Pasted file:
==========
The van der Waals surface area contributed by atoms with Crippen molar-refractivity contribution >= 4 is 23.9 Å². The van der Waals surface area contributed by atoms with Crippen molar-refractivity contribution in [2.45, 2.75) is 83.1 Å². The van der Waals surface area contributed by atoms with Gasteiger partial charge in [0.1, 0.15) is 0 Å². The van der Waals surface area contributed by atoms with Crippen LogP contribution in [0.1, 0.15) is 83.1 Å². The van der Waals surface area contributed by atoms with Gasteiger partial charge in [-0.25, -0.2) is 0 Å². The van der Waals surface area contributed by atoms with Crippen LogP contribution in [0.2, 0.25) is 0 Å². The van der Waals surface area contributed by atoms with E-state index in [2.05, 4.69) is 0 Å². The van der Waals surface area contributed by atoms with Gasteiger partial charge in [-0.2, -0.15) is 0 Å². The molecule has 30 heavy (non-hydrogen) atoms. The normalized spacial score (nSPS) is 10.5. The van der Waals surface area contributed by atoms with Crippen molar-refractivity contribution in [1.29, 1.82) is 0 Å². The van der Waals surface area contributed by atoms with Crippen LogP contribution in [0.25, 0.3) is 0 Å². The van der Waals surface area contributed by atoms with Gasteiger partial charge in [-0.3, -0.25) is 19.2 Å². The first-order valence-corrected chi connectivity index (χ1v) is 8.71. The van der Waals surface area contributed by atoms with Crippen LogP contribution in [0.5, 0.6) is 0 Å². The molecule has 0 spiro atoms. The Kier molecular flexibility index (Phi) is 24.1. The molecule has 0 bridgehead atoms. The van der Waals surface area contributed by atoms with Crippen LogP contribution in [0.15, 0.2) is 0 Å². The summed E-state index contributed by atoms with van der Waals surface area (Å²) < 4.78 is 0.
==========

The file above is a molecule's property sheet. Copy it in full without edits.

The van der Waals surface area contributed by atoms with Crippen molar-refractivity contribution >= 4 is 23.9 Å². The van der Waals surface area contributed by atoms with Crippen molar-refractivity contribution in [2.45, 2.75) is 83.1 Å². The van der Waals surface area contributed by atoms with Gasteiger partial charge in [0.1, 0.15) is 0 Å². The van der Waals surface area contributed by atoms with Crippen LogP contribution in [0.1, 0.15) is 83.1 Å². The van der Waals surface area contributed by atoms with Gasteiger partial charge in [-0.25, -0.2) is 0 Å². The van der Waals surface area contributed by atoms with Crippen LogP contribution in [0.2, 0.25) is 0 Å². The van der Waals surface area contributed by atoms with E-state index in [2.05, 4.69) is 0 Å². The van der Waals surface area contributed by atoms with Gasteiger partial charge in [-0.2, -0.15) is 0 Å². The molecule has 30 heavy (non-hydrogen) atoms. The normalized spacial score (nSPS) is 10.5. The van der Waals surface area contributed by atoms with Crippen molar-refractivity contribution in [1.29, 1.82) is 0 Å². The van der Waals surface area contributed by atoms with Crippen LogP contribution in [0.25, 0.3) is 0 Å². The van der Waals surface area contributed by atoms with Gasteiger partial charge in [-0.3, -0.25) is 19.2 Å². The first-order valence-corrected chi connectivity index (χ1v) is 8.71. The van der Waals surface area contributed by atoms with Crippen LogP contribution in [0.5, 0.6) is 0 Å². The molecule has 0 spiro atoms. The Kier molecular flexibility index (Phi) is 24.1. The molecule has 0 bridgehead atoms. The van der Waals surface area contributed by atoms with Crippen LogP contribution in [0.15, 0.2) is 0 Å². The summed E-state index contributed by atoms with van der Waals surface area (Å²) < 4.78 is 0.